What I am not a fan of is how California took the idea of questioning and inquiry and created questions for their framework that were anything BUT compelling or engaging.

So when working with the new framework for California, I needed more help and guidance on how to develop questions for the inquiry process. Leave it to the awesomeness of Twitter to give me guidance:

Essential Questions by Jay McTighe and Grant Wiggins the missing piece in how I was approaching the C3 Framework and the California History Framework. The question of how to approach inquiry in the history classroom today has been a main focus of the department I am a part of. Just before break I had a conversation with another teacher about whether or not the inquiry model means you no longer teach content traditionally. We both felt hesitant about inquiry because our students need more structure than just: do projects every day.

What I loved about this book is that inquiry is not just project based learning, inquiry is a classroom culture. By using essential questions that are open ended, compelling, and timeless, you begin to establish an inquiry culture in your classroom. The book goes into more detail on how to create and use the questions and how to establish the culture.

What I loved most about the format of this book was that it gave examples of each step of the process for every single content area (art, performing arts, world languages, physical education, science, math, history and language arts!) 

This was one of those education books that had me opening up lesson plans and making immediate changes and revisions. I cannot wait to try the new Essential Questions I have made using this book and I am really excited to use the framework presenting in this book to create a culture of inquiry.

Have you read this book? What are your thoughts? Share in the comments!

Mrs. Kathryn Byars

Monday, January 1, 2018

One Little Word 2018: Engage


I decided to do One Little Word this year because I like the idea of setting a direction or intention that is simple and easy to remember. When thinking of what I wanted the word to encompass, I wanted it to be something that applied not only to my classroom and my professional development but also to my personal life. It didn't take long to come up with the word: Engage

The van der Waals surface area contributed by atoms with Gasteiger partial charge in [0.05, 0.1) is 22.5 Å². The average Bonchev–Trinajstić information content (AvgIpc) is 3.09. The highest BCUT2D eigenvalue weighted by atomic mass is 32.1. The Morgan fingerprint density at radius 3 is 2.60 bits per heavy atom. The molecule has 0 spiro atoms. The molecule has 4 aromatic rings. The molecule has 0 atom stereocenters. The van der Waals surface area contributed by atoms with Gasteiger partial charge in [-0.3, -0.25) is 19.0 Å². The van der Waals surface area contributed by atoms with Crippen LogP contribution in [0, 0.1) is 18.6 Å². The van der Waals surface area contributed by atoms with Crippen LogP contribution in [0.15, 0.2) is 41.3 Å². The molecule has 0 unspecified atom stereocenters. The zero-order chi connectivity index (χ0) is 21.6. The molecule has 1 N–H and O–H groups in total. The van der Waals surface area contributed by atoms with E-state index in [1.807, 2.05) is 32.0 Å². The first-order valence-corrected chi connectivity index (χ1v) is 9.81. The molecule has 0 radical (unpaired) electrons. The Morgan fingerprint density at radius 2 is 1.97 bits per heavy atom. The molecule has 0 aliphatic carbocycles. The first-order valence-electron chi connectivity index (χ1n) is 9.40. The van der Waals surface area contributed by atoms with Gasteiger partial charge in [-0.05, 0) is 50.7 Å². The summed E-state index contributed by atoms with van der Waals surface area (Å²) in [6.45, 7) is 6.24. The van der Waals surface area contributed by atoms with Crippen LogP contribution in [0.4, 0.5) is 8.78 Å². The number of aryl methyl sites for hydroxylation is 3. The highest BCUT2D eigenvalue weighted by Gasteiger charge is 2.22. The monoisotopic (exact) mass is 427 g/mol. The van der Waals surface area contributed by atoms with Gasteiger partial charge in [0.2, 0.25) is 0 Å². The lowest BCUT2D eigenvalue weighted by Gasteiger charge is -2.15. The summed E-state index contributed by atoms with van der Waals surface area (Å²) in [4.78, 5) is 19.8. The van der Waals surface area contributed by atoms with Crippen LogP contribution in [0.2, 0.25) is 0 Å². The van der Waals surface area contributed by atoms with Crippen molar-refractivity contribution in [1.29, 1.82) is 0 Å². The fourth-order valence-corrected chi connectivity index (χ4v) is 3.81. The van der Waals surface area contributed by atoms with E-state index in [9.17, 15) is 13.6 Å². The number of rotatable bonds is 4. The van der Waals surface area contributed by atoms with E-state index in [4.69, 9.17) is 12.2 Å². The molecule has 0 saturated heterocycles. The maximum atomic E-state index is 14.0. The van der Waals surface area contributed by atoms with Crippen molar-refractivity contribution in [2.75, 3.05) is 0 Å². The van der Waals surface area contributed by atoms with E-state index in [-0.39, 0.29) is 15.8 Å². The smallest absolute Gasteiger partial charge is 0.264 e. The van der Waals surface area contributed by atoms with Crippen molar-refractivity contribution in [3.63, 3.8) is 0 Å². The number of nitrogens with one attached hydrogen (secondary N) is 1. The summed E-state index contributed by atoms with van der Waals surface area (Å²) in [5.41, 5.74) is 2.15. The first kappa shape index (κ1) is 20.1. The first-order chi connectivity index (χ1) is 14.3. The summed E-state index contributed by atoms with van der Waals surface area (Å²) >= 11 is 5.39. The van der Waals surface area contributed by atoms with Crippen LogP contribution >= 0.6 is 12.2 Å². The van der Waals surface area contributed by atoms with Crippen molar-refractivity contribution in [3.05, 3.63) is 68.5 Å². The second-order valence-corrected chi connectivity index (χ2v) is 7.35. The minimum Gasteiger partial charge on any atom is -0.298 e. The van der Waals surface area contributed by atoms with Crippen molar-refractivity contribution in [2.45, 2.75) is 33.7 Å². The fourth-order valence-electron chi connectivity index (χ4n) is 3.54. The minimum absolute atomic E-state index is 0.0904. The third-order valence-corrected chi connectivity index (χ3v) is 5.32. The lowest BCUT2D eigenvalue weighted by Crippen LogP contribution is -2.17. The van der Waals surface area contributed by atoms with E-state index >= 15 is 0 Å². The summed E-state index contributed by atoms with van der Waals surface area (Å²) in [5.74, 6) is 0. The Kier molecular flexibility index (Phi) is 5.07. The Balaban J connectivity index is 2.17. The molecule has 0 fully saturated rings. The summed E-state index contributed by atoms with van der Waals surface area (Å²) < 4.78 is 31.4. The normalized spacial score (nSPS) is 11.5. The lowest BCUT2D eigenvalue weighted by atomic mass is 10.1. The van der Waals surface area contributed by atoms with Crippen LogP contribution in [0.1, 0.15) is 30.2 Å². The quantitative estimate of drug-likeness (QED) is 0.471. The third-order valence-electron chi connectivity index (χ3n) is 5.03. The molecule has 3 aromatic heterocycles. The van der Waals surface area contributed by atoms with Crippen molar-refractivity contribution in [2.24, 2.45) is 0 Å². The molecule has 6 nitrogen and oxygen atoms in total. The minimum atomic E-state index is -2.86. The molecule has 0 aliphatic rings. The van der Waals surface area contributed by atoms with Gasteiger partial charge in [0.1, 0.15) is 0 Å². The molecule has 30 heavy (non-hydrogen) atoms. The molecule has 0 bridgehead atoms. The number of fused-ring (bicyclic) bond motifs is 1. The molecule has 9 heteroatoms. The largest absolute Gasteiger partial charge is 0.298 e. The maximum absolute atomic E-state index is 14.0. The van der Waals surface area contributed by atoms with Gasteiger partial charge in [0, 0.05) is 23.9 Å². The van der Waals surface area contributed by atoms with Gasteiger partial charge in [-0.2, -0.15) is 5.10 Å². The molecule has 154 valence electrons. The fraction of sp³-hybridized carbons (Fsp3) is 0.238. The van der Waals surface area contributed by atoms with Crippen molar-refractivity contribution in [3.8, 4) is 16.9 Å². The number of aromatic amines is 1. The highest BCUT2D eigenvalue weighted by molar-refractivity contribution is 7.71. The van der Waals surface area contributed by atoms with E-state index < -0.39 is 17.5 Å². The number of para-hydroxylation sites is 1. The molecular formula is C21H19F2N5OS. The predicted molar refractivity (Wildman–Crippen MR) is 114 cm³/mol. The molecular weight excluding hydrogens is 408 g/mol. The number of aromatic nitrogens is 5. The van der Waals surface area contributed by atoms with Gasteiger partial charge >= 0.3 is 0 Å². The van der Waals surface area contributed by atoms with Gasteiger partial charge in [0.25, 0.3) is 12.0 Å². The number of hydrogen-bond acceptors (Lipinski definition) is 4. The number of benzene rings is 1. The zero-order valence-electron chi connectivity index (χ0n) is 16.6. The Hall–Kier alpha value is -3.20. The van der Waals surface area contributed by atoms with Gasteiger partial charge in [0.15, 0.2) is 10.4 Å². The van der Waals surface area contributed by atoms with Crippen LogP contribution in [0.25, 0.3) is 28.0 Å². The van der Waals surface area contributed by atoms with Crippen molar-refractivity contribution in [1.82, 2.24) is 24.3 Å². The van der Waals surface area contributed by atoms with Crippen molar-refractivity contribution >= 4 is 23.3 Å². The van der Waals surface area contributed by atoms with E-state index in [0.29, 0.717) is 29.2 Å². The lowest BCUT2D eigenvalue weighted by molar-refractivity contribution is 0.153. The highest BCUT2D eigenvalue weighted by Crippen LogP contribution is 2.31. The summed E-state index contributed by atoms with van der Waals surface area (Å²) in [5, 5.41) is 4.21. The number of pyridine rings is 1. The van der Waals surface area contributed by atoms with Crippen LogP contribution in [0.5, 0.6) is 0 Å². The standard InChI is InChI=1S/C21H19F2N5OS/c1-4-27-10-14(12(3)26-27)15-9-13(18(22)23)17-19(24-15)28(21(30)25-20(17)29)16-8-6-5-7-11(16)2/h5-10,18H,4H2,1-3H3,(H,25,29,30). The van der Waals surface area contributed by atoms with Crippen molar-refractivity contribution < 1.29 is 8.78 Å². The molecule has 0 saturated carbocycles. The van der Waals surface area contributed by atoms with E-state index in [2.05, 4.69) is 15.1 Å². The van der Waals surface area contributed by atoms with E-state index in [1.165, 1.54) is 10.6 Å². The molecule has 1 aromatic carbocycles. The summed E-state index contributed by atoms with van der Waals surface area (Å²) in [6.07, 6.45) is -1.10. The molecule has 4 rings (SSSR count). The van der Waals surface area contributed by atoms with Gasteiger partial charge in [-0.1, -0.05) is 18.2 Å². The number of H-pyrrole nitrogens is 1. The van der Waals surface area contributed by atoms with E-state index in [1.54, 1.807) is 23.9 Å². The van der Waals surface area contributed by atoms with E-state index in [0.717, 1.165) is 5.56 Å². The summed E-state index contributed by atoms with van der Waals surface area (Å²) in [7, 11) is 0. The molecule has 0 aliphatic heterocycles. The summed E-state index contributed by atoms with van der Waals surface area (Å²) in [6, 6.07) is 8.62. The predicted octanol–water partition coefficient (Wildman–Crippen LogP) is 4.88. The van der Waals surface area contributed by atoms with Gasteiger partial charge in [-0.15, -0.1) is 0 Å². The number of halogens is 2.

For my classroom: I want my class to be meaningful and engaging for students. I want the rigor to be compelling, intense, and interesting. I want students to never look at the time. I want students to leave my classroom excited to come back next time. I want learning to be fun, engaging, and rigorous. If I can focus on engaging my students, I will get closer and closer to these goals every day.

For my own professional growth: I don't want to be passive in my growth as a teacher. I want to seek opportunities and see them through. I want to meet others and build my PLN by stepping out of my comfort zone of passively reading online and getting out there and joining groups and organizations that can help me become the best teacher I can be. 

In my personal life: My husband and I have put a lot of things in life on hold for school, for career, for health, for money. I am tired of putting all our adventures on hold. Right this minute, he's looking at a new bike that we could take on or off road with bags for our backpacking equipment. It's been weeks of searching online for the perfect bike for him to fix up for us so we can get out there and go on new adventures together. We are both tired of scrolling through instagram and wishing it was us out there. It is time for us to get out there and live it. 

I am excited for 2018 and all the potential it brings. Do you have any goals for the New Year? Are you participating in One Little Word? Share in the comments! 

Mrs. Kathryn Byars 

Grade Reform: You Can Still Hold Kids Accountable

One of the biggest pushbacks I get with Standards-Based Grading is that kids need to learn responsibility and without punitive grades fro...